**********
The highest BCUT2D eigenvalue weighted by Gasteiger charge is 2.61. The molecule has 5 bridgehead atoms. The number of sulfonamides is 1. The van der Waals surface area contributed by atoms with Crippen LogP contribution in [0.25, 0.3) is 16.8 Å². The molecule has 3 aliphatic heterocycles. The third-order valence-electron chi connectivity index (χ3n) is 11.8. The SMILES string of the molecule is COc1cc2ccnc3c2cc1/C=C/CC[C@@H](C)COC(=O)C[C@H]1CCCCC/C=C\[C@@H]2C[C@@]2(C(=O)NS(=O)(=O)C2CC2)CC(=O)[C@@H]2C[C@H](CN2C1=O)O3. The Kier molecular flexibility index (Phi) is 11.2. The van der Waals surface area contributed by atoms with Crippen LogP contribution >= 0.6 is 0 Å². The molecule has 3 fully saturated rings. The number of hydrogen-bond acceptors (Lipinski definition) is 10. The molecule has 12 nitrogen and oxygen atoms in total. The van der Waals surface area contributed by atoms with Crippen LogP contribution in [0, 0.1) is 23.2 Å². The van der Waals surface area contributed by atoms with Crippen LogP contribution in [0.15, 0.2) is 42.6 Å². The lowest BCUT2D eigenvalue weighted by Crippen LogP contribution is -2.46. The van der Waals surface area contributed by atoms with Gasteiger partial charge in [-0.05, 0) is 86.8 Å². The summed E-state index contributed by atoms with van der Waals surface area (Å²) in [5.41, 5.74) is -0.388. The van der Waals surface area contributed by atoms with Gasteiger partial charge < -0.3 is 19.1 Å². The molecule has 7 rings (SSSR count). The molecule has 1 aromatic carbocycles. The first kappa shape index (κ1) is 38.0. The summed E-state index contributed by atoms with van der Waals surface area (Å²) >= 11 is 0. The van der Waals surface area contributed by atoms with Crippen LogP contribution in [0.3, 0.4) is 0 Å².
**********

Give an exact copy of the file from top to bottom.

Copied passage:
The highest BCUT2D eigenvalue weighted by Gasteiger charge is 2.61. The molecule has 5 bridgehead atoms. The number of sulfonamides is 1. The van der Waals surface area contributed by atoms with Crippen LogP contribution in [0.25, 0.3) is 16.8 Å². The molecule has 3 aliphatic heterocycles. The third-order valence-electron chi connectivity index (χ3n) is 11.8. The SMILES string of the molecule is COc1cc2ccnc3c2cc1/C=C/CC[C@@H](C)COC(=O)C[C@H]1CCCCC/C=C\[C@@H]2C[C@@]2(C(=O)NS(=O)(=O)C2CC2)CC(=O)[C@@H]2C[C@H](CN2C1=O)O3. The Kier molecular flexibility index (Phi) is 11.2. The van der Waals surface area contributed by atoms with Crippen LogP contribution >= 0.6 is 0 Å². The molecule has 3 fully saturated rings. The number of hydrogen-bond acceptors (Lipinski definition) is 10. The molecule has 12 nitrogen and oxygen atoms in total. The van der Waals surface area contributed by atoms with Crippen LogP contribution in [0, 0.1) is 23.2 Å². The van der Waals surface area contributed by atoms with Crippen LogP contribution in [0.15, 0.2) is 42.6 Å². The lowest BCUT2D eigenvalue weighted by Crippen LogP contribution is -2.46. The van der Waals surface area contributed by atoms with Gasteiger partial charge in [-0.05, 0) is 86.8 Å². The summed E-state index contributed by atoms with van der Waals surface area (Å²) in [5.41, 5.74) is -0.388. The van der Waals surface area contributed by atoms with Gasteiger partial charge < -0.3 is 19.1 Å². The molecule has 7 rings (SSSR count). The molecule has 1 aromatic carbocycles. The first kappa shape index (κ1) is 38.0. The summed E-state index contributed by atoms with van der Waals surface area (Å²) >= 11 is 0. The van der Waals surface area contributed by atoms with Crippen LogP contribution in [0.3, 0.4) is 0 Å².